He survived eight days in the Haitian rubble. But what happened to Monley?

Monley: 'A sign of hope' from Haiti
Monley: 'A sign of hope' from Haiti

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    Monley: 'A sign of hope' from Haiti

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Monley: 'A sign of hope' from Haiti 01:40

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(CNN)Amid devastation, hope.

Haiti's colossal earthquake of 2010 leveled entire neighborhoods, and the capital Port au Prince was a reeling. Rescue arrived too late for many and medical resources were scarce for the survivors. An estimated 200,000 were dead.
And yet, nearly eight days after the earth shook, a young boy emerged, gasping from the rubble. Lungs filled with dust and exhausted, five-year-old Monley Elysee was alive against all odds. Both his parents had perished in the quake, his mother lay dead meters away, but Elysee had survived, huddled under a metal table -- a treacherous crawl space bent and buckled by the weight of concrete above it.
It was up to his uncle Gary to bring Elysee to the hospital in downtown Port au Prince for urgent attention. At the entrance the duo encountered CNN's Anderson Cooper and crew, reporting on the aftermath of the earthquake.
    "Suddenly this little boy was brought in, covered in cement dust and rubble dust, totally shocked," Cooper recalls. "He wasn't speaking, but he had made it."
    "To have the fortitude to survive all alone, in the terror and the dark, day after day after day," he adds, marveling at the boy's resilience. "[He's] a sign of hope."
    Monley Elysee, receiving urgent treatment in January 2010.
    Dehydrated and malnourished, Elysee was put on a drip and in the days that followed gradually regained his strength. Tracking his recovery, the AC 360 team brought the world's attention to one of Haiti's many children newly-orphaned by the earthquake. Elysee had lost 10 members of his family in the disaster, but his case was far from unique.
    When the CNN crew returned home, they kept in touch with Elysee's carers. Seven years on, the young Haitian is still fighting against the odds -- but has come out swinging.

    What happened next

    In Haiti positive is a relative term.
    The poorest nation in the Western hemisphere took a beating in 2010, and again in 2016 with the arrival of Hurricane Matthew. It ranked 163 out of 188 countries in 2015's UN Human Development Index, and average annual income stands at $1,699. Fifty nine percent of Haitians live in monetary poverty, according to UNICEF, and 23.8% are listed as extremely poor, living on $1.23 or less a day.
    Children are vulnerable. Orphans more so. Forty two percent of the country's 10.9 million people are under 18. Among children in urban areas, 82% experience deprivation of at least one basic need. In rural areas the rate stands at 97%.
    "One in four children live separately from their parents," UNICEF reports. "Over 700 unregulated residential care facilities operate in the country, hosting an estimated 30,000 -- 75,000 children."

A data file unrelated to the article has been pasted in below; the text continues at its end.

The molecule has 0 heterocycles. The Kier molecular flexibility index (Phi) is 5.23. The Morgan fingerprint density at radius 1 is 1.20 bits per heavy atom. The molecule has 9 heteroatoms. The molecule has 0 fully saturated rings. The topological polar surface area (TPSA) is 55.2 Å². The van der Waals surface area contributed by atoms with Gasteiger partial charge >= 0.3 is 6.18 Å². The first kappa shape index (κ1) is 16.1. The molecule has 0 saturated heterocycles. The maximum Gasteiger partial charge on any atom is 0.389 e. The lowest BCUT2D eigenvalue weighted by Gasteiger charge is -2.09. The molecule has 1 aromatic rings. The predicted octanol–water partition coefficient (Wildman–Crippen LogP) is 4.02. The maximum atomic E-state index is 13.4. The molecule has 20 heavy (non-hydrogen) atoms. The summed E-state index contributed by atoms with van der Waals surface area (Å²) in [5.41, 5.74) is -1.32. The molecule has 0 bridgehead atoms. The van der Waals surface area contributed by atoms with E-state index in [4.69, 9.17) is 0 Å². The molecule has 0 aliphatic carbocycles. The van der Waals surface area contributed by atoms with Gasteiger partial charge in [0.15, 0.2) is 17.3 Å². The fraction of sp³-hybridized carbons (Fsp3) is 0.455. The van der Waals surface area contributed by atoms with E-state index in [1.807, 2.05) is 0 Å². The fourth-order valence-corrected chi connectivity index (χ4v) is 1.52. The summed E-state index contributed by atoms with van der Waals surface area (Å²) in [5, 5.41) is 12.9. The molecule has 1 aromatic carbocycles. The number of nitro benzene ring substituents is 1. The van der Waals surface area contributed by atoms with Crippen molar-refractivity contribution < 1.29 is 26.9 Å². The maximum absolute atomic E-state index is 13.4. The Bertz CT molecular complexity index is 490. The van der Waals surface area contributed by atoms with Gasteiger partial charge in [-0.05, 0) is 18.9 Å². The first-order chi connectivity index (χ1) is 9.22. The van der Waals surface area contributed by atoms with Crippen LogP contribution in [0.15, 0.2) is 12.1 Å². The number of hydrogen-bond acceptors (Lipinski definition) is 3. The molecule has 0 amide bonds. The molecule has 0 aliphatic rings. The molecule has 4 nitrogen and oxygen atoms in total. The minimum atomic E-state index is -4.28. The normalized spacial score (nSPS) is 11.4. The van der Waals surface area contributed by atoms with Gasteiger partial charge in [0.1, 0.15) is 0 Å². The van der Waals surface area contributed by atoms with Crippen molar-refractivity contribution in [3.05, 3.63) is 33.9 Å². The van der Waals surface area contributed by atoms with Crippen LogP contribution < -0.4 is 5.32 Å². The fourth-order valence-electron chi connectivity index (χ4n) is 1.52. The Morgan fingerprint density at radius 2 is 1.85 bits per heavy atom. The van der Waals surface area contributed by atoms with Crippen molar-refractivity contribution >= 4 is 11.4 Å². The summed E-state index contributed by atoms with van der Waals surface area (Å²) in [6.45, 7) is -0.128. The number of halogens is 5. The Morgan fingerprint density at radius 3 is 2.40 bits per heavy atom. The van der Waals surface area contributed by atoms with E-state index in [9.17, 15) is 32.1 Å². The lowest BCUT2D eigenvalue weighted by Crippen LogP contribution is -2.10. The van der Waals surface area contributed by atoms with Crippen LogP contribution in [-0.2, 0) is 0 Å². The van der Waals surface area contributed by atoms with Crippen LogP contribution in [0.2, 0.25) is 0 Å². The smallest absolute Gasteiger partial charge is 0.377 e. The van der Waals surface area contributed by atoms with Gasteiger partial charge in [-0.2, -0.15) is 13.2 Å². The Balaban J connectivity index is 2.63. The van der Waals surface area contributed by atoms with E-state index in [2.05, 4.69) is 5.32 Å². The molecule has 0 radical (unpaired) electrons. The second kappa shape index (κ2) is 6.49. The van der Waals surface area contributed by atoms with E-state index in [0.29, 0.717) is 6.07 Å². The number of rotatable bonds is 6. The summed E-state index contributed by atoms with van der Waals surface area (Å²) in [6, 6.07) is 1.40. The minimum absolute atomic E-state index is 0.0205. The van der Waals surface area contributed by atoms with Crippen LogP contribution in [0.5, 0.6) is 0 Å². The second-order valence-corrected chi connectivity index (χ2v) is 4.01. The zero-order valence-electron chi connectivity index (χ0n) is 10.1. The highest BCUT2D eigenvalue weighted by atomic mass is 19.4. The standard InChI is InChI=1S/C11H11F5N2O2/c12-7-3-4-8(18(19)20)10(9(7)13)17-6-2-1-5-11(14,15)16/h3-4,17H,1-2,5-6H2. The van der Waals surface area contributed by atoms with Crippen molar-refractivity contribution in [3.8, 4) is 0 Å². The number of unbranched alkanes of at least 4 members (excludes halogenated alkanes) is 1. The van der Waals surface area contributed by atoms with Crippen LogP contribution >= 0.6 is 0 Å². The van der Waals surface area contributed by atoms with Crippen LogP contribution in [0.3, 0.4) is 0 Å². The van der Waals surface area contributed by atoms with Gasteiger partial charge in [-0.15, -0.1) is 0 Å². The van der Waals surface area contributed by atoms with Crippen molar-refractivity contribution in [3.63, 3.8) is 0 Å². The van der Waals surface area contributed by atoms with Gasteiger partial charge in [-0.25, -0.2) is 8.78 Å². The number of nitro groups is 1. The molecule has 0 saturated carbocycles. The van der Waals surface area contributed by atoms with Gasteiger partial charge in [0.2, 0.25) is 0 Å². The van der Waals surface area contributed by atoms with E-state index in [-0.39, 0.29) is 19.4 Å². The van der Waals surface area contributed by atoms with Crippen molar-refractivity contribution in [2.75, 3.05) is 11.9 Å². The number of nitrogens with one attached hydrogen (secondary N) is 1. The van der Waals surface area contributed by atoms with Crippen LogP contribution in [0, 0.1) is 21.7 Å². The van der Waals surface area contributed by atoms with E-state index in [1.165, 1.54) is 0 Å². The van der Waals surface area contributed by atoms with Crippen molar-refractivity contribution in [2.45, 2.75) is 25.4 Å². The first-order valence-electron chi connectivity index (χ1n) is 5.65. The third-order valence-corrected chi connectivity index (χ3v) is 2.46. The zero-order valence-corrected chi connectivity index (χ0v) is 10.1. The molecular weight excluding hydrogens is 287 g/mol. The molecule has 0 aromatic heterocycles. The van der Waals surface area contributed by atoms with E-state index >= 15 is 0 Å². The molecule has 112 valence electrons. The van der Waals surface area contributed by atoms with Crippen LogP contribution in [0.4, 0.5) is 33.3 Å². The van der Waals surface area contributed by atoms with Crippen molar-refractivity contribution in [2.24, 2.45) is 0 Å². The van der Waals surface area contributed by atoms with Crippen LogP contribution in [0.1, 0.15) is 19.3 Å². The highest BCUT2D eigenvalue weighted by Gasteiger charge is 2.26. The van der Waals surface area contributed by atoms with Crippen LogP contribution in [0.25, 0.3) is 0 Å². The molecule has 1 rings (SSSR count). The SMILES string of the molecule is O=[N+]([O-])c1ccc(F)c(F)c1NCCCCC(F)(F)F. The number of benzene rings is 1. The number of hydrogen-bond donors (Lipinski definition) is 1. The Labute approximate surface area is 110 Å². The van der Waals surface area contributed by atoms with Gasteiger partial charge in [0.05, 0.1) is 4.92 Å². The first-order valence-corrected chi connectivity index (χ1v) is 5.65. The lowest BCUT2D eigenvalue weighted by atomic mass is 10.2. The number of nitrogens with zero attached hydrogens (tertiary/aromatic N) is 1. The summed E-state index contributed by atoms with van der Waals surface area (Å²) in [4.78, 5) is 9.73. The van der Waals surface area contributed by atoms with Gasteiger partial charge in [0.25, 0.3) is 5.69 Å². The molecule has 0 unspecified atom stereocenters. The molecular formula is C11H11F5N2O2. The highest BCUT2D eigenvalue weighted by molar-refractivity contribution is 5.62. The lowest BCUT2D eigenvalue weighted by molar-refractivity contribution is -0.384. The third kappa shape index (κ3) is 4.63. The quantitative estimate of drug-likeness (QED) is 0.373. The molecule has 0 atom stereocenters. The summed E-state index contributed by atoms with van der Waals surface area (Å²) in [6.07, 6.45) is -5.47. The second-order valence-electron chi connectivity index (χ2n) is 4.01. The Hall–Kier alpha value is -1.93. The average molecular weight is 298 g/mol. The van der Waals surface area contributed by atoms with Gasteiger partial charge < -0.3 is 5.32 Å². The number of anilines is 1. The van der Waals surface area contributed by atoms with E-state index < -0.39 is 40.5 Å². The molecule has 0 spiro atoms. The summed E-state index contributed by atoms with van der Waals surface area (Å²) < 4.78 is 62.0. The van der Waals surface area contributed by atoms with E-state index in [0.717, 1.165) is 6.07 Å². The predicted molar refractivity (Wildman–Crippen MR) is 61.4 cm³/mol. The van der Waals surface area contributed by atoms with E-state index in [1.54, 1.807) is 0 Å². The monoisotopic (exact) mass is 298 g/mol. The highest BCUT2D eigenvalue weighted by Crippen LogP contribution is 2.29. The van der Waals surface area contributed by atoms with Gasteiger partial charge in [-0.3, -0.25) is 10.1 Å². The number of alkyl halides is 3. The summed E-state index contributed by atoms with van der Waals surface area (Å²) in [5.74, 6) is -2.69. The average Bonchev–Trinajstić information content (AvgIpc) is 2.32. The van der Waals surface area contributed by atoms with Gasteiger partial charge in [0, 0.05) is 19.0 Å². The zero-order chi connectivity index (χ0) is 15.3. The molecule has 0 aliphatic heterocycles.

Distressingly, they say that in 80% of these children "are not orphans but have been left by their parents due to poverty, illness or other issues."
    One of the temporary displacement camps set up in Haiti after the earthquake, pictured 2012.
    Against this backdrop, Elysee's story is nonetheless a positive one.
    After the quake he and his brothers and sister were taken in by their uncle. They lived in a tent camp at first, before moving to a partially collapsed structure next to the site of their former home. The family soon began receiving support from Worldwide Orphans (WWO). The organization, established by pediatrician Dr Jane Aronson in 1997, has helped for 3,000 Haitians since 2010, and currently aids 650 children.
    For a time Elysee was reticent, and there were concerns he was suffering from post-traumatic stress. But with the help of WWO he's now a happy, smiling 12-year-old, living in Port au Prince with his uncle's wife after Gary moved to the US. Worldwide Orphans currently assist Monley and his family with schooling, school supplies and uniforms, a spokesperson from the NGO told CNN.
    Monley (center) with his brothers Christoper (left) and Moise (right).
    An education is far from guaranteed in Haiti, where nearly a fifth of children 6-11 do not attend primary school according to UNICEF. But Elysee and his brothers now have the best possible chance of a prosperous future.
    "(Monley) likes languages like French and English," say WWO, but the young Haitian has a particular career in mind.
    "I would like to be a doctor," Elysee says, "but do not know yet which branch I would like to specialize in."

    Monley Elysee holds up his school portrait..

    The 12-year-old admits -- quite understandably -- that he'd be a little afraid of treating the wounded, but there's a long way to go before he'll have to confront a hospital ward again. That he has the opportunity to pursue his dream is remarkable enough in itself.
    The host of AC 360 is full of admiration, even now.
    "I just think there's something about that determination that little boy showed... to not only survive the horror of the earthquake but to progress," Cooper says.
    "To live without your parents, live with the uncertainty of what your future is going to be, and yet to move forward and to be a good person, and make do with what you have, and to try and strive for more and try to make something of your life... to me that's just heroic."